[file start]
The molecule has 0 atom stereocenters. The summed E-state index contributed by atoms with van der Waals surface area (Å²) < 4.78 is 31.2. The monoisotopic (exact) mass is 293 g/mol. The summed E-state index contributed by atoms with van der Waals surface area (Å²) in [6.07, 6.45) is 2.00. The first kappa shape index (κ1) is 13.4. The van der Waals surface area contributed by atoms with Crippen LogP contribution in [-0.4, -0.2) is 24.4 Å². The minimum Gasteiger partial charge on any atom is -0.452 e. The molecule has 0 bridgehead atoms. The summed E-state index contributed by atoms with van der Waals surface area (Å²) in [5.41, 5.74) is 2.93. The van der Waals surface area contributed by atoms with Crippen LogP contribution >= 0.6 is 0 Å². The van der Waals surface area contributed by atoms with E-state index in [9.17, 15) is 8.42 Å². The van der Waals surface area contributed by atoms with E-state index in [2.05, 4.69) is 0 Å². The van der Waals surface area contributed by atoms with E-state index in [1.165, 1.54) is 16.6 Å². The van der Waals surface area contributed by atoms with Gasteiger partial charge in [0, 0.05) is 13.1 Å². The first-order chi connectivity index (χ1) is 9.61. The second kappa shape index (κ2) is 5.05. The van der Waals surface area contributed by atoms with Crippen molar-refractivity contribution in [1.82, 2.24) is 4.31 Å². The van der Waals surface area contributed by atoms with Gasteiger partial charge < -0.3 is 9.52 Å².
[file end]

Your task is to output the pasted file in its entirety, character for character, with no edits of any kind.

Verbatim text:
The molecule has 0 atom stereocenters. The summed E-state index contributed by atoms with van der Waals surface area (Å²) < 4.78 is 31.2. The monoisotopic (exact) mass is 293 g/mol. The summed E-state index contributed by atoms with van der Waals surface area (Å²) in [6.07, 6.45) is 2.00. The first kappa shape index (κ1) is 13.4. The van der Waals surface area contributed by atoms with Crippen LogP contribution in [-0.4, -0.2) is 24.4 Å². The minimum Gasteiger partial charge on any atom is -0.452 e. The molecule has 0 bridgehead atoms. The summed E-state index contributed by atoms with van der Waals surface area (Å²) in [5.41, 5.74) is 2.93. The van der Waals surface area contributed by atoms with Crippen LogP contribution >= 0.6 is 0 Å². The van der Waals surface area contributed by atoms with E-state index in [9.17, 15) is 8.42 Å². The van der Waals surface area contributed by atoms with E-state index in [2.05, 4.69) is 0 Å². The van der Waals surface area contributed by atoms with E-state index in [1.165, 1.54) is 16.6 Å². The van der Waals surface area contributed by atoms with Gasteiger partial charge in [0, 0.05) is 13.1 Å². The first-order chi connectivity index (χ1) is 9.61. The second kappa shape index (κ2) is 5.05. The van der Waals surface area contributed by atoms with Crippen molar-refractivity contribution in [1.82, 2.24) is 4.31 Å². The van der Waals surface area contributed by atoms with Gasteiger partial charge < -0.3 is 9.52 Å².